. . . In McLucas v. State Bridge Building Authority, 210 Ga. 1, 6 (1953), the Georgia Supreme Court described the authority as an "instrumentality of the State" but "nevertheless not the State, nor a part of the State, nor an agency of the State. It is a mere creature of the State, having distinct corporate entity."
1986 Op. Att’y Gen. U86-7 at 135; see also 1989 Op. Att’y Gen. 89-56. Authorities, then, are unique creations that exhibit characteristics of state agencies within the executive branch, but are legally separate and distinct from the state itself and are not, in fact and law, viewed as a part of traditional state government.
Generally, the statutory language creating such entities does not create them as “boards” or “commissions,” or even provide for governance by “boards” or “commissions.” Instead, they are traditionally created as independent legal entities that are actually made up of the individuals appointed to the authority. These individuals are the “members” of the authority, a methodology similar to, but not exactly like, present usage in regard to members of non-profit corporations in the private sector. See O.C.G.A. § 14-3-140(20). Common among most of the statutes creating authorities and like organizations is the use of language such as: “There is created a body corporate and politic . . . which shall be deemed to be an instrumentality of the state and a public corporation . . . . The authority shall consist of [named officials and appointees].” See, e.g., O.C.G.A. § 50-10-3(a) (Georgia Development Authority). See also Appendix F. Where, however, an entity that operates as an “authority” is denominated a “commission” by statute, the members appointed to such a commission by the Governor are nevertheless subject to Senate confirmation by application of the plain meaning of the language used in O.C.G.A. § 45-12-54. (See, e.g., O.C.G.A. §§ 20-13-1, 20-13-2 which creates the Georgia Public Telecommunications Commission both as an “authority” by virtue of its status as a public corporation and as a “commission” by the very terms of its creating statute.)
While generally the General Assembly creates an “authority” as a “distinct corporate entity” that is “an instrumentality of the State” rather than as a “board,” there are instances where the General Assembly, along with creating an authority, has also chosen to create by statute a governing board.6 Given that there is no general exemption of authorities from Senate confirmation and applying the rules of statutory construction outlined above, it appears that in the rare circumstance where the General Assembly has chosen to create by statute both an authority and a separate governing “board,” then appointments to those boards would be subject to the Senate confirmation requirement of O.C.G.A. § 45-12-54. It must be presumed that the General Assembly knew of the confirmation requirements of O.C.G.A. § 45-12-54 and that, in statutorily creating a “board” or “commission,” it intended for appointments to those bodies to be subject to review by the Senate.7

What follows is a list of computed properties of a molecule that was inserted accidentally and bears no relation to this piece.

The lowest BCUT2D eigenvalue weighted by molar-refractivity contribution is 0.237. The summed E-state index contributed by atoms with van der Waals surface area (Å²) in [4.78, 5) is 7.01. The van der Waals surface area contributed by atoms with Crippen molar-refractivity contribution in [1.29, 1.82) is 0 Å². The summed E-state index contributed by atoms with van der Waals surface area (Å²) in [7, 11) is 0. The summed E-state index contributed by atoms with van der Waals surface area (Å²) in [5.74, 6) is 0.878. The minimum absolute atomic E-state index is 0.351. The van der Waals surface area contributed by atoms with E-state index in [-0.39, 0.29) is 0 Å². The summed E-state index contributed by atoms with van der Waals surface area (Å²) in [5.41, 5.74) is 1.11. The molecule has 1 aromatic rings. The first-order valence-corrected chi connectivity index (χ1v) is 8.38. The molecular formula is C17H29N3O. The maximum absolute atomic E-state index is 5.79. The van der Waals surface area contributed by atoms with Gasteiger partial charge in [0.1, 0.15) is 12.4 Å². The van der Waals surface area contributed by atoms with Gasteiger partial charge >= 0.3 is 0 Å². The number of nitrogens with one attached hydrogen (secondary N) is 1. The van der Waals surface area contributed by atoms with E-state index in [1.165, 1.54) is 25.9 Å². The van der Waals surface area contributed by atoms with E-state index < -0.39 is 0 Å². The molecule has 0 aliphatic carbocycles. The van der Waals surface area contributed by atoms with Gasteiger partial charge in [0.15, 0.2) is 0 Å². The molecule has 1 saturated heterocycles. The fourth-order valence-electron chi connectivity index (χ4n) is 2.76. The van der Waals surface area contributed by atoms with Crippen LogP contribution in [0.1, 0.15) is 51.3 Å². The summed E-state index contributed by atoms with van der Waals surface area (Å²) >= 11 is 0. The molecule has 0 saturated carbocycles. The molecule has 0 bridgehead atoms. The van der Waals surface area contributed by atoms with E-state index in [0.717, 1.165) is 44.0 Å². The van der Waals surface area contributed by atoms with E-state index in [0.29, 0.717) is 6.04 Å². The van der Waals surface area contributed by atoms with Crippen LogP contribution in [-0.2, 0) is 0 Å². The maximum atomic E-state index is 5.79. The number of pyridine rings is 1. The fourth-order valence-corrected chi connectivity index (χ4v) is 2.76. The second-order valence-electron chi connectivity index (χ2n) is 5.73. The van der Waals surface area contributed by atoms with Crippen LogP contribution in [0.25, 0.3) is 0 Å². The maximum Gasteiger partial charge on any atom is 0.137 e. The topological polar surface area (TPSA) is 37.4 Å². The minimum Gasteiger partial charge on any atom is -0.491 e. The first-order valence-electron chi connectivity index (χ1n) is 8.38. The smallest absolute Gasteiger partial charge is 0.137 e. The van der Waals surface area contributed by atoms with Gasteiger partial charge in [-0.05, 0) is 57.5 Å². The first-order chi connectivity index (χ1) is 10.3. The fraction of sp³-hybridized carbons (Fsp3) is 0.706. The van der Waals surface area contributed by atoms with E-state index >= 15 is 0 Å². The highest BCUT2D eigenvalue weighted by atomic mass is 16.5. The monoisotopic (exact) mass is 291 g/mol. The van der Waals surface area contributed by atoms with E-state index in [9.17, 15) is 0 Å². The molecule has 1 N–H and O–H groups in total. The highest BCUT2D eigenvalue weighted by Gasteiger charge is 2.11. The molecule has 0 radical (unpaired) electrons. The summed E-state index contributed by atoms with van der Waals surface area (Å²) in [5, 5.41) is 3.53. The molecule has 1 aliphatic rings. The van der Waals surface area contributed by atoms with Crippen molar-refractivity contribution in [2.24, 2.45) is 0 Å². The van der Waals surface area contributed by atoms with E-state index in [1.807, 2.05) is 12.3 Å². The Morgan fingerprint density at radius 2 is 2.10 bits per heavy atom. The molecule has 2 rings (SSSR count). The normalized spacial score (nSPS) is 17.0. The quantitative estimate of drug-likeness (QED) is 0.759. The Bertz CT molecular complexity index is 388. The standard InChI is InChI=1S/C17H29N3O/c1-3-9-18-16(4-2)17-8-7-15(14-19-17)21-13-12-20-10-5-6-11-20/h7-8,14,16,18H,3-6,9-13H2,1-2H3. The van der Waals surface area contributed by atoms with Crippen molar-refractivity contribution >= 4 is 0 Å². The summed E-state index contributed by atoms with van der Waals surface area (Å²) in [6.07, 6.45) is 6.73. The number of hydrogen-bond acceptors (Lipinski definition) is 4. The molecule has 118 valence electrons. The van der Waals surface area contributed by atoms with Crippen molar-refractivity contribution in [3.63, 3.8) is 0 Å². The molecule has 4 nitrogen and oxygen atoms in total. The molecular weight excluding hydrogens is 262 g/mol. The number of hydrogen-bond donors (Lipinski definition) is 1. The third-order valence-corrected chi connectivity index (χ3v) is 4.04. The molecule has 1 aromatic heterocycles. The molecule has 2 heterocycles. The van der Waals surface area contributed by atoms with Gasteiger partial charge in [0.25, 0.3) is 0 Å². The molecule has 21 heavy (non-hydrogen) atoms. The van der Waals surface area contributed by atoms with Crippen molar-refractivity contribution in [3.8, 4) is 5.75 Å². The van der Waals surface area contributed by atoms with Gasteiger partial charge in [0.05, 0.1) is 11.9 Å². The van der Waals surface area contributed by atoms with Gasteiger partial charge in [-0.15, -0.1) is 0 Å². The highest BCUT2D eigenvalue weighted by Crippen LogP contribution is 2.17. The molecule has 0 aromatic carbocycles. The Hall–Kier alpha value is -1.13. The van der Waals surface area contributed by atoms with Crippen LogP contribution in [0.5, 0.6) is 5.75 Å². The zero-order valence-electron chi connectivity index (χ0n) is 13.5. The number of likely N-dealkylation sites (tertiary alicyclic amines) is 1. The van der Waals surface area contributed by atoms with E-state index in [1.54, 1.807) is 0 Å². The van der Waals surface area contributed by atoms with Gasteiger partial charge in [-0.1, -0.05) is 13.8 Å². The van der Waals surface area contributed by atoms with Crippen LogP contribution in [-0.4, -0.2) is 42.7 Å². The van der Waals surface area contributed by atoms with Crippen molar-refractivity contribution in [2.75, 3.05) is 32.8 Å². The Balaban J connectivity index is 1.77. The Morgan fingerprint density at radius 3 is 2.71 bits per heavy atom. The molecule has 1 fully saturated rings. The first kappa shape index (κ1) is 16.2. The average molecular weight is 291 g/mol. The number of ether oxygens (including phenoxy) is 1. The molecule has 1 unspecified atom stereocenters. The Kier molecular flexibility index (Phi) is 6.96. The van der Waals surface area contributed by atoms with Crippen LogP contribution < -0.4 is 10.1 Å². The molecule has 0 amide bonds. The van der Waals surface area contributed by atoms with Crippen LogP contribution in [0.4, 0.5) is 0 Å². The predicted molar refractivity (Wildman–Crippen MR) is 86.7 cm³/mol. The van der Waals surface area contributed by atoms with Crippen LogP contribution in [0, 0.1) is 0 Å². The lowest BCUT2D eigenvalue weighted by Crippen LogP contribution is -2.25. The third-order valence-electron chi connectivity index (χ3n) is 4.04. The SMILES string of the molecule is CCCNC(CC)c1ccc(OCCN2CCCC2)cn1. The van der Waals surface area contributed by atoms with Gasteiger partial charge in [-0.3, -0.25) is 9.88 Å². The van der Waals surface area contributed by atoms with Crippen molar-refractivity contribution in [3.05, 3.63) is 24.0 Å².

As noted above, the 2003 session of the General Assembly adjourned sine die without the Senate having confirmed a number of gubernatorial appointments. The facts leading to this situation are as follows. On January 6, 2003, then Governor Roy Barnes forwarded to the Senate for confirmation the names of 217 appointees to various state boards or entities. Those appointments were apparently referred to the Senate Committee on Assignments, which returned a favorable recommendation on 39 of those nominees. The Senate subsequently confirmed those 39 appointments on April 25, 2003, the final day of the session. There was apparently no action taken by the Senate on the remaining 178 appointees.8
The significance of the Senate’s actions arises in two separate areas. First, questions have arisen regarding the effect of the Senate’s actions on an appointee’s ability to continue to serve. Second, there is a question whether the Senate’s actions would prevent the current administration from reappointing a person whose nomination was never acted upon by the Senate.
There is a general rule under Georgia law that, upon the end of an individual’s term of office, public officers continue to serve or “hold over” until their successors are commissioned and qualified. O.C.G.A. § 45-2-4. However, this preference for holding over does not apply to “public officers appointed by the Governor and subject to confirmation by the Senate.” Instead, such officers “[s]hall not hold over until their successors have been appointed and confirmed.”9Id. (emphasis added). This provision is also consistent with the terms of O.C.G.A. § 45 12 54(a), the same statute that makes board, commission and bureau appointments subject to Senate confirmation, which provides:
Unless such [board, commission and bureau] appointees are confirmed by the Senate, they shall cease to hold the office to which they have been appointed, and the name of another appointee to fill such office shall be immediately submitted by the Governor to the Senate.
Id. See also O.C.G.A. § 45-12-52(b) (in filling vacancies subject to confirmation by the Senate, an ad interim appointee “shall not hold over until his successor shall have been appointed and confirmed”). See also 1945-47 Op. Att’y Gen. 489, 490 (a person appointed by Governor to Georgia State Board of Dental Examiners ceases to hold office when the next session of the General Assembly adjourns sine die without the Senate’s having confirmed the appointment).